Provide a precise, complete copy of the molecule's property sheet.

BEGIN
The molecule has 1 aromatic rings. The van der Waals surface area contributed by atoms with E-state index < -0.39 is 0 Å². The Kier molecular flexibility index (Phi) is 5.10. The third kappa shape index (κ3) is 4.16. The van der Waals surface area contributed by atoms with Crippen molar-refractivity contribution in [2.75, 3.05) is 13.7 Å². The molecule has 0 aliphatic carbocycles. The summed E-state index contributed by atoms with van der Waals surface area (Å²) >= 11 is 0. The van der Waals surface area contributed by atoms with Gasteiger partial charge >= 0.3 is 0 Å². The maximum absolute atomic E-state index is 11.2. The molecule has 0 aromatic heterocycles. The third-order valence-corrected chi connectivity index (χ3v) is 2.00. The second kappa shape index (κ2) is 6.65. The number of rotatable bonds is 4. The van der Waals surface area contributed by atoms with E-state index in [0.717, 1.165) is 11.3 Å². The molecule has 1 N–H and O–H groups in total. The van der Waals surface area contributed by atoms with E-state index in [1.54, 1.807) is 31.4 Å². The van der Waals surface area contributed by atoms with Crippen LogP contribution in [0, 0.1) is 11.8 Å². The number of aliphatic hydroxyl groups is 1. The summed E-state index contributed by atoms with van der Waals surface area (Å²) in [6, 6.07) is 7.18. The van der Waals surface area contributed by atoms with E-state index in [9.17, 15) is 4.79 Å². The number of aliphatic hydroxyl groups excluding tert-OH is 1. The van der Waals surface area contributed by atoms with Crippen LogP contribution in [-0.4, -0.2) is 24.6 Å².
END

The molecule has 1 aromatic rings. The van der Waals surface area contributed by atoms with E-state index < -0.39 is 0 Å². The Kier molecular flexibility index (Phi) is 5.10. The third kappa shape index (κ3) is 4.16. The van der Waals surface area contributed by atoms with Crippen molar-refractivity contribution in [2.75, 3.05) is 13.7 Å². The molecule has 0 aliphatic carbocycles. The summed E-state index contributed by atoms with van der Waals surface area (Å²) >= 11 is 0. The van der Waals surface area contributed by atoms with Gasteiger partial charge >= 0.3 is 0 Å². The maximum absolute atomic E-state index is 11.2. The molecule has 0 aromatic heterocycles. The third-order valence-corrected chi connectivity index (χ3v) is 2.00. The second kappa shape index (κ2) is 6.65. The number of rotatable bonds is 4. The van der Waals surface area contributed by atoms with E-state index in [0.717, 1.165) is 11.3 Å². The molecule has 1 N–H and O–H groups in total. The van der Waals surface area contributed by atoms with E-state index in [1.54, 1.807) is 31.4 Å². The van der Waals surface area contributed by atoms with Crippen LogP contribution in [0, 0.1) is 11.8 Å². The number of aliphatic hydroxyl groups is 1. The summed E-state index contributed by atoms with van der Waals surface area (Å²) in [6, 6.07) is 7.18. The van der Waals surface area contributed by atoms with E-state index in [9.17, 15) is 4.79 Å². The number of aliphatic hydroxyl groups excluding tert-OH is 1. The van der Waals surface area contributed by atoms with Crippen LogP contribution in [-0.4, -0.2) is 24.6 Å².